RGB Monome Clone

[Julien Bayle] has posted this great breakdown of building an RGB monome clone. He is a musical performer using Ableton Live. He wanted to do away with the need for a computer screen and found that the monome would have been perfect had it been RGB. So he decided to build his own.

The parts list for the entire project is as follows:

  • 1x Arduino board
  • 4x Sparkfun breakout PCB
  • 4x Sparkfun buttons pads (like our door lock)
  • 4x Sparkfun buttons bezel
  • 64x RGB LEDs common cathode
  • 64x Diodes Small Signal (1N4148)
  • 1x MAX7221 (LED Driver)
  • 1x 74HC164 (8-Bit Serial-In, Parallel-Out Shift Register)
  • 1x 74HC165 (8-Bit Parallel-In, Serial-Out Shift Register)

He also has files for the schematics and source code as well as information on how to assemble and test it.

The RGB aspect is still under development. He is using the LEDMatrix-Serial Interface-RGB from Sparkfun Electronics to run it. It is expensive, but is exactly what he was looking for.

There aren’t very many pictures of the project, and none of the working RGB unit. He makes up for it in sheer information. Many parts have links to manufacturers or support forums. Hopefully he’ll post some pictures and video of the final product soon.

9 thoughts on “RGB Monome Clone

  1. sweet, man! those monomes are hilariously overpriced, so kudos for sidestepping them and building an even better one! granted, those sparkfun button pads aren’t cheap, but this probably all came out under the monome’s price. hopefully DIY efforts like this will force the monome folks to be a little more realistic about their pricing (or their hardware choices).

  2. The monomes are hand made. And the Yamaha tenori-on is like the two fifty six monome and is only $200 less. The demand for monomes will keep the price high. I’m building my own single color arduinome (arduino based monome clone using the sparkfun baords and its gonna be about $200. THe 2 kits necessary to make a 40h kit are $250 combined, so mine will cost a little less. If the demand is big enough, then the monome is not overpriced.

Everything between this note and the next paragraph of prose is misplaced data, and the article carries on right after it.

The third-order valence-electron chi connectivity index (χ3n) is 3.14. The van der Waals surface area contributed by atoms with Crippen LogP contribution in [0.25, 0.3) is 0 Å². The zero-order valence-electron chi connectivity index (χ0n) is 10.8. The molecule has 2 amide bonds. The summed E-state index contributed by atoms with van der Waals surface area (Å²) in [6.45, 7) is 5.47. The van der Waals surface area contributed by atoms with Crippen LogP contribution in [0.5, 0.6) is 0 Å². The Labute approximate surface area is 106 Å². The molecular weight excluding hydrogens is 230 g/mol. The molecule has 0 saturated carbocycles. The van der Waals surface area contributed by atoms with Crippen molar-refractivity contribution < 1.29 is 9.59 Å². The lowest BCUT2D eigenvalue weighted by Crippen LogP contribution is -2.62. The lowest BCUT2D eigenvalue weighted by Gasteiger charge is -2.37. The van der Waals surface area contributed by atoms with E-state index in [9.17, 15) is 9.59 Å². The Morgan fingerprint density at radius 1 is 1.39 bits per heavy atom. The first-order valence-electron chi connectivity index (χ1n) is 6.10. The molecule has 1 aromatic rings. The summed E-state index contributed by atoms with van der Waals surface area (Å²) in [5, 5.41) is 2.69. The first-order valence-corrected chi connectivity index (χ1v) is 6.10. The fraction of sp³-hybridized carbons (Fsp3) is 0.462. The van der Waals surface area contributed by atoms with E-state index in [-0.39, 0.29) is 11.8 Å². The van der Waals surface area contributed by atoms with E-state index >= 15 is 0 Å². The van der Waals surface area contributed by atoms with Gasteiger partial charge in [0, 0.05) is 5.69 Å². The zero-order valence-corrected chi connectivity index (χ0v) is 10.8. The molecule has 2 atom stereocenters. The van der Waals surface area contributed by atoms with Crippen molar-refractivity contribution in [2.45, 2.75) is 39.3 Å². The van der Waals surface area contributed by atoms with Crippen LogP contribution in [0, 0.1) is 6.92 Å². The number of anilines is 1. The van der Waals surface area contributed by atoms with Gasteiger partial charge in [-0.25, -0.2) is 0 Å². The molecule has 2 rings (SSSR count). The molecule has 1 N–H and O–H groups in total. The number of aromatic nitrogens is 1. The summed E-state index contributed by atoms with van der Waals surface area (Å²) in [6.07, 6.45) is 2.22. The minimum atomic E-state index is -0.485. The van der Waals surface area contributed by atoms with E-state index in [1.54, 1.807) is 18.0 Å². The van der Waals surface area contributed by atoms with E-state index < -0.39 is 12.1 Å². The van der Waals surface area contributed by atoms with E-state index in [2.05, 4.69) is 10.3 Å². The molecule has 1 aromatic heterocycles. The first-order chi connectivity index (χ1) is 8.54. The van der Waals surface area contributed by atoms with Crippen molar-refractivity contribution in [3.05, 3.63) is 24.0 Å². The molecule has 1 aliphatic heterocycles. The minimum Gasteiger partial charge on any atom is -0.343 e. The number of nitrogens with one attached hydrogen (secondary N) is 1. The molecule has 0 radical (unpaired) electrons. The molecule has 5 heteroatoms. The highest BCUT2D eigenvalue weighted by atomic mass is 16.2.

3. Add the labour and manufacturing costs of an aluminium faceplate and a high quality handmade wooden enclosure and you won’t even come close to $200.. Surely the boxes could be cheaper, mass produced in the far east by little children, working in hazardous environments… It’s all a matter of choice, you decide what to support..

  4. right, but what if someone doesn’t care about an aluminum faceplate and high quality handmade wooden blah blah blah? what if someone’s not shopping for a Bentley, they’re just an artist who wants to screw around? we’re not all Deadelus or Moby.

    i’m startled at some of the premium prices charged for creative tools (case in point: MAX). yes, economics of production can demand those prices, but few people seem to be in a hurry to make cool, production high-tech tools that are affordable. thus the beauty of this DIY project.

  5. @emilio,

    Yes, monomes from monome are expensive, and there are good reasons for that, as detailed by the others. Expensive? Yes. Overpriced? I don’t think so.

    You also should remember that their system is open source, which greatly helps those who find the price of one of their beautifully crafted objects to be a barrier to entry.

    So, I think that Monome deserve a great amount of credit for that.


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